BARCELONA, Spain -- Missy Franklin gave up her bid for eight gold medals -- and it sure paid off.
She's now 3 for 3 at the world swimming championships.
Franklin held off hard-charging Federica Pelligrini to win the 200-meter freestyle on Wednesday night, claiming a title the recent high school graduate really wanted and justifying her decision to cut back on the program in Barcelona.
The 18-year-old American entered eight events, giving her a chance to match Michael Phelps as the only swimmers to win that many events at a major championship.
But, after a tough double on Tuesday and a lackluster showing in the morning preliminaries, Franklin and her coach, Todd Schmitz, decided to scratch the 50 backstroke -- a non-Olympic event that she swims mainly for fun, though she did take bronze at the 2011 worlds in Shanghai.
There was only a 20-minute break between the semifinals of the 50 back and the final of the 200 free, and the latter was much more important to Franklin. She just missed a medal in that event at the London Olympics, losing out for third by a hundredth of a second.
"We decided that maybe the risk kind of outdid the rewards," Franklin said. "So we decided not to do it. It was fun to swim it this morning but I'm really happy with the decision to scratch and just do this."
France's Camille Muffat went out hard, leading after the first lap and 0.75 under the world-record pace. But Franklin edged ahead at the midway point and held off Pelligrini of the Italy, the world-record holder, to win in 1 minute, 54.81 seconds.
Pelligrini claimed silver, 0.33 behind the winner, while Muffat settled for the bronze.
Midway through the swimming portion of the championships, Franklin still has four events to go. She'll be a big favorite in the 200 back, and she'll be on two more relay teams that have a good shot at gold. The 100 free presents her biggest challenge, though it would be foolish to put anything past Franklin.
She was fifth in that event at the Olympics, but has spent the past year working diligently to improve her freestyle stroke.
That was obvious in the 200 free.
"We're coming down the mountain now," Franklin said. "This is what we prepared for, this kind of event through eight days. I'm really, really happy with my swim there. You kind of use each swim to motivate you for the next swim."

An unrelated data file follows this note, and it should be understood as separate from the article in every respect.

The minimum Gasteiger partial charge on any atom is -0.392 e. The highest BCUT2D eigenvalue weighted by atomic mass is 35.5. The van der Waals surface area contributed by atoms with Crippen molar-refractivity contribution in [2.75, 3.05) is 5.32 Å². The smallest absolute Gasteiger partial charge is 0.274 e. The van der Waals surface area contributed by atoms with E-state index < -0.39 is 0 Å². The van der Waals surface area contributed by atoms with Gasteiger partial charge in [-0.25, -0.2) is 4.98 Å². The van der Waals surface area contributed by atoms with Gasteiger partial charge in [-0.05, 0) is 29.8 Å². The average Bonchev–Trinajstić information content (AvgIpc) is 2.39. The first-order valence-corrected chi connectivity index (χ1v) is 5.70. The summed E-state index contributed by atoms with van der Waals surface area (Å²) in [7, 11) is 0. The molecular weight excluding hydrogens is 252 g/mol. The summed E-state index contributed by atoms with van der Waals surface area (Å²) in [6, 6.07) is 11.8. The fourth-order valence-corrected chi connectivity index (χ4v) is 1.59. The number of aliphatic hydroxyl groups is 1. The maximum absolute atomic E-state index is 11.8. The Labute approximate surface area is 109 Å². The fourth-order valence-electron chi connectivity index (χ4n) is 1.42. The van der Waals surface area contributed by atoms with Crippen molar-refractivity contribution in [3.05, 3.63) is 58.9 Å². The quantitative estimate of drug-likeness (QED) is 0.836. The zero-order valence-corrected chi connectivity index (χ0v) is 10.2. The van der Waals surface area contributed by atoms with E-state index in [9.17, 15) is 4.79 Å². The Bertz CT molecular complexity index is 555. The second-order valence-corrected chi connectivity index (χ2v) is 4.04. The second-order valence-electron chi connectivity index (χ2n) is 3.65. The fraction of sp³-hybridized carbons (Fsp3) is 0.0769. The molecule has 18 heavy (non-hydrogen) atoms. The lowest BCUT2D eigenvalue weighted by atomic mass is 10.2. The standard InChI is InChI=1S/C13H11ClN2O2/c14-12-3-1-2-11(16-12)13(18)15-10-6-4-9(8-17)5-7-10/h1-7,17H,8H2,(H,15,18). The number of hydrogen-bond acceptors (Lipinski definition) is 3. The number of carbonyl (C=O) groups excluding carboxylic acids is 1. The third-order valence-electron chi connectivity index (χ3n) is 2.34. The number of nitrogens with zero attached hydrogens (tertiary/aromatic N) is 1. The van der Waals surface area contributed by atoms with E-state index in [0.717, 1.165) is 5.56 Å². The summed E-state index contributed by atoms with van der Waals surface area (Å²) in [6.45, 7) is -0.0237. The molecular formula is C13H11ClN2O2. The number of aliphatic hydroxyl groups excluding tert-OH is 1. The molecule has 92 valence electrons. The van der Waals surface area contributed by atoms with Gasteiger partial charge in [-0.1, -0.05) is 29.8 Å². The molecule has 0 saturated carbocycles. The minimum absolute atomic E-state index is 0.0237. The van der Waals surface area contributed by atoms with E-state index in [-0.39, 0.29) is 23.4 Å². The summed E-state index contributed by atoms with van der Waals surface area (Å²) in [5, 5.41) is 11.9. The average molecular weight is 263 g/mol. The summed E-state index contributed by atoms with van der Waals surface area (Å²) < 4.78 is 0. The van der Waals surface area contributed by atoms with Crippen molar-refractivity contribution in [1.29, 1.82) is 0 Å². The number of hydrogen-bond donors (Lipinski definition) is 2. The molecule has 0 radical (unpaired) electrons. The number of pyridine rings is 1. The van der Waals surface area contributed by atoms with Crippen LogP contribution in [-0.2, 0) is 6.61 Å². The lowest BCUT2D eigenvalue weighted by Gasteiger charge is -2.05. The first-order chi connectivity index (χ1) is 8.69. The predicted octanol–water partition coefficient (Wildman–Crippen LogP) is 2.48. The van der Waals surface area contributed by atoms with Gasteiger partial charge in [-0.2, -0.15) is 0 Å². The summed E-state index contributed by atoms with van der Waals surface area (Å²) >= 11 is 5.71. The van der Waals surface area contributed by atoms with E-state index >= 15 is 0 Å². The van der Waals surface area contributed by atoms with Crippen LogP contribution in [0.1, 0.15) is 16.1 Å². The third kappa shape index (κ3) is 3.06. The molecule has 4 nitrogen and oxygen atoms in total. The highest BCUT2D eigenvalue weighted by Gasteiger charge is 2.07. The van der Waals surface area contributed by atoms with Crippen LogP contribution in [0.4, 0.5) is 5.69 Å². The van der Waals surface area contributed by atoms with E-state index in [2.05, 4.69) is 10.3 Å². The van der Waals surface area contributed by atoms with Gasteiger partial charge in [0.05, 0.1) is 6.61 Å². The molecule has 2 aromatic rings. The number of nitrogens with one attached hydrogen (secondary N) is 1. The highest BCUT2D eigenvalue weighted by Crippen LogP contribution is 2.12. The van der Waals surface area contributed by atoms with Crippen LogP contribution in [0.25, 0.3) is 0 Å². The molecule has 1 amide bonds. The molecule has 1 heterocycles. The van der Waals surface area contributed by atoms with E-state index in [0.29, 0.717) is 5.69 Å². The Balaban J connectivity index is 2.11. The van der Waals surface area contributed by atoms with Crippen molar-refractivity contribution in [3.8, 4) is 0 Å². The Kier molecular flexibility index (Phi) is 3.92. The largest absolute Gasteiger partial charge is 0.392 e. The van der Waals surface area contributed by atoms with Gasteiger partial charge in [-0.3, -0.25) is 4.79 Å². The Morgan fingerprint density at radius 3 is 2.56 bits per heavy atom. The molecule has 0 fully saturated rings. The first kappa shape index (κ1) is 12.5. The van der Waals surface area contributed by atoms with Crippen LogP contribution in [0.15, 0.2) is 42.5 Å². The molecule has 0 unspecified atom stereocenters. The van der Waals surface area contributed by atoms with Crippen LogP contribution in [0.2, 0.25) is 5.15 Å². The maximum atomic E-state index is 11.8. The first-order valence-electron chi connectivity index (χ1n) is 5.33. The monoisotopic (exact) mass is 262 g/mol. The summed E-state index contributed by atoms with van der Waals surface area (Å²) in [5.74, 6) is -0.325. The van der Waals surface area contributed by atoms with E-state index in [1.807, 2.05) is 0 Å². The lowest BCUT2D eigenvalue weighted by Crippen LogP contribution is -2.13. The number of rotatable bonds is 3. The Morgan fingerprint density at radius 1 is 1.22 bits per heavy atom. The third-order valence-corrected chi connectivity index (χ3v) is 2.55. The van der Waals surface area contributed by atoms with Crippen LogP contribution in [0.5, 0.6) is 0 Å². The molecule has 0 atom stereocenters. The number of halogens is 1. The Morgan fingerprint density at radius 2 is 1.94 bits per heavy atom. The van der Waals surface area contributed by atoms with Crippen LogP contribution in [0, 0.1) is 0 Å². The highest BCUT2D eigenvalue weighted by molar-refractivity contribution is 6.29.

It was a good night for South Africa, which claimed two gold medals.
Chad le Clos, best known for his upset win over Phelps at the Olympics, showed he's still the man to beat in the 200 butterfly. He went back and forth with Poland's Pawel Korzeniowski before turning it on the final lap to win in 1:54.32.
After conceding it was a bit nerve-racking to now be looked at as the favorite, Le Clos hopped up on a lane rope, splashed water and pumped his fist. Korzeniowski held on for the silver in 1:55.01, while China's Wu Peng took the bronze at 1:55.09.
"I definitely think that this year I had more pressure. I remember feeling really relaxed last year," Le Clos said. "Just before they announced my name I started feeling the butterflies, shaking a little bit. I just wanted to get out here and control the race. It was definitely different from last year's race."
Maybe it helped having his parents in the stands at the Palau Sant Jordi.
"I actually heard my dad just before I jumped in," Le Clos said. "I heard him say, `Go boy!"
With Phelps retired, the Americans were shut out of the medals. Tom Luchsinger was fifth and Tyler Clary seventh.
Cameron van der Burgh claimed gold in the 50 breaststroke, a non-Olympic event. He beat out Australia's Christian Sprenger, a reversal of their finish in the 100 breast. Giulio Zorzi gave South Africa another medal by taking bronze.
China's Sun Yang claimed his second gold of the meet, turning on the speed over the final three laps to win the 800 freestyle going away. His winning time was 7:41.36, adding to his dominating victory in the 400 free. Sun was even more animated than Le Clos, straddling the rope, pounding his chest and pointing toward a group of fans waving the Chinese flag.
Michael McBroom of the U.S. took the silver, 2.24 seconds behind Sun. Canada's Ryan Cochrane rallied for the bronze, edging out American Connor Jaeger by 0.56 seconds.
Americans went 1-2 in the semifinals of the 100 freestyle, with Olympic champion Nathan Adrian putting up the top time (47.95), followed by Jimmy Feigen (48.07). Australia's James Magnussen, who went fastest in the morning prelims, tied for fourth in the evening at 48.20 -- good enough to earn a lane in swimming's signature event.
Ryan Lochte bounced back from a fourth-place showing in his first individual event, the 200 free, moving into the final of the 200 individual medley as the fastest qualifier (1:57.07). He was followed by Japan's Kosuke Hagino and Hungary's Laszlo Cseh.
"I felt like myself again," Lochte said. "The first couple of days, I was worried about winning, worried about the times I went. It wasn't me. It wasn't Ryan Lochte. I woke up this morning without a care. I'm just going out there and having fun."
The other American, Conor Dwyer, failed to advance to the final.
Spain's Mireia Belmonte led the semifinals of the 200 butterfly, trailed by American Cammile Adams and Hungary's Katinka Hosszu. The other American, Madeline Dirado, failed to qualify for the final.
China's Fu Yuanhui paced the semifinals of the 50 back, the event Franklin dropped.